Chapter Eleven

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Had I been blindfolded, shackled, deprived of my hearing and subsequently brought there, I was confident that I would be able to recognize Tortuga by smell alone.

The aromas were such a distinct blend of sweat, alcohol, debauchery and depravity that no other place on Earth could compare.

I had heard of Tortuga before, in some of the raunchier discussions amongst the crewmen. While to them it was a lawless paradise for sinners, I thought it sounded more like a tale of mythology.

It was if a god had gathered all the dregs of humanity together and heaped them upon a bleak rock in the middle of the ocean to waste away. Instead, the inhabitants had reveled in their separation from civilization and celebrated their anarchistic ways.

I walked closely beside Dark as we made our way down the cramped, twisting excuses for streets. Being bigger than I was, he made an effective shield whenever a drunk stumbled into our way or sour beer—or worse—was tossed into the road.

We wove our way through the sludge of people, moving slowly but with purpose. Dark had sent Raoul, Keith and Johnny with half the crew to sell our remaining goods. Kaspar, Mute and the other were tasked with collecting information. Dark had unanswered questions about the fate of our old nemesis Captain Worthington, among other things. He also wanted to be sure that Barton had not been the one to tip Kent off about our location.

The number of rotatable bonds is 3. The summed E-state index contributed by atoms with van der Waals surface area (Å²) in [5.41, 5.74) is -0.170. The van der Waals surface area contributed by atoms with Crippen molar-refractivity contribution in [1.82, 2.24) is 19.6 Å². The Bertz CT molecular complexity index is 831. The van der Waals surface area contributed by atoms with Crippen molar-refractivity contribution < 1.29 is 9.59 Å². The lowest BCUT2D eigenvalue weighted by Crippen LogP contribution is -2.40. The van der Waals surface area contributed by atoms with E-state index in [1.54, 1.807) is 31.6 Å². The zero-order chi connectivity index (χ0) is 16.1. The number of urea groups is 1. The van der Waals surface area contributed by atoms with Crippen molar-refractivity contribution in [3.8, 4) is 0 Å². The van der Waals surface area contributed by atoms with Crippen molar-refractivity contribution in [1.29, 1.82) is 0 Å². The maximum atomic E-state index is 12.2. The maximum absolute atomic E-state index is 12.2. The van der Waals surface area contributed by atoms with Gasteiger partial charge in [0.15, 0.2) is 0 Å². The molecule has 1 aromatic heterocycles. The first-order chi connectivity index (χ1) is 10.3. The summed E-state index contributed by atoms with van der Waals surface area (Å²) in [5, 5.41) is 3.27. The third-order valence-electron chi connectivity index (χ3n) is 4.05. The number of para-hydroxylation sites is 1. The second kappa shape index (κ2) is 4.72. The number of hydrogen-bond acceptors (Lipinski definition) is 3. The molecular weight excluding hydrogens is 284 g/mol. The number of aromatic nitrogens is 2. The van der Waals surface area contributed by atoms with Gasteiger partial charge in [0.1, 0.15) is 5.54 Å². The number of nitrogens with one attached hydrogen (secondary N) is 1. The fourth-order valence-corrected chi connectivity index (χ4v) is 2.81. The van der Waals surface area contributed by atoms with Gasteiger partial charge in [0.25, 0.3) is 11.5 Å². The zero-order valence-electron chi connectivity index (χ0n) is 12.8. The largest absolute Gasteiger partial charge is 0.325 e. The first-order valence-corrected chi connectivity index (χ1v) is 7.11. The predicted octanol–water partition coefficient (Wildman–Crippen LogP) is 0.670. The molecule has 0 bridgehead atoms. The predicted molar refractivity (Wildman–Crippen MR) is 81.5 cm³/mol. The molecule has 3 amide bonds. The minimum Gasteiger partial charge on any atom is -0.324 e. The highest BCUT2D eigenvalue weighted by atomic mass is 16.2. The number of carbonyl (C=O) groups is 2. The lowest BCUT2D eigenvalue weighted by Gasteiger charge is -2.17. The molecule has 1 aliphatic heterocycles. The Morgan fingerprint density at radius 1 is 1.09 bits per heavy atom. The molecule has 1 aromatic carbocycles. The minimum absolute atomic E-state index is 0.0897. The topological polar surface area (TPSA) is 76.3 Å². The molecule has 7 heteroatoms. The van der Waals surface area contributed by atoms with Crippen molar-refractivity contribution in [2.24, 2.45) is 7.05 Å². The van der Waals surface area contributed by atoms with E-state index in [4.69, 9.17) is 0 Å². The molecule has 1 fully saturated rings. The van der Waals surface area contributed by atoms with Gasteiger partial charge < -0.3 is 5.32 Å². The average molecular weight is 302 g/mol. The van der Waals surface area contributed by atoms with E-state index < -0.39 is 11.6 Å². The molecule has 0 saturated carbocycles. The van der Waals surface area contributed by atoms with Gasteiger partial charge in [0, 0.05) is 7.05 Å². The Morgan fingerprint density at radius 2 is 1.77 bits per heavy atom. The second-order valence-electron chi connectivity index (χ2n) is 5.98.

Dark and I were on a very different mission: finding out more about the mysterious chart. Having been to the rock a few times before, Dark had told me he knew of someone who might be able to help. We'd set off to find this mysterious individual without delay.

He halted suddenly and pulled me back, stopping me from walking straight into an unconscious pub-goer lying in the gutter. I stepped over him with a frown.

"Charming," I muttered, sweeping my cloak over the man.

Dark shrugged. "A word of caution," he said to me, leaning close. "They're a bit peculiar."

"The one we're meeting?" I glanced at Dark. "I've met worse."

For some reason, he chuckled but offered no further explanation. He stopped us at the mouth of a dank alley—more a crack between two buildings. We squeezed in, and I read the sign propped in the grimy window: La Merveille.

"What is this place?" I wondered aloud.

Dark pushed at the door, which had shifted so far to the right I was shocked it could open, and ushered me inside. I found myself in a cramped and pitch-black room. Dark bumped into my back when I didn't move forward.

His hands gripped my shoulders and guided me through the room. My hands brushed what felt like glass before they trailed into thin air.

Reaching our unseen destination, we stopped.

"What now?" I hissed. Dark's hands squeezed my arms in silent reassurance.

A soft crack preceded a light blossoming somewhere a few feet in front of me. A single candle flame burned in the darkness before hopping to the left, igniting another candle, then another. The original flame continued to bounce around the room's perimeter until all the candles were lit.

A circular room was revealed, its space choked with bookshelves, tables, various machines and instruments I didn't know the purpose of. Most of the shelves contained clay and glass jars and other containers dispersed among still more candles. Very few contained books or papers of any kind. Sconces were mounted on the last available wall space.

Dark stood close behind me, one hand brushing my elbow. Turning in a circle, I startled when I saw a stooped figure behind me, now illuminated by the light. Long silver hair had been tied back into braids that cascaded down her shawl-covered back.

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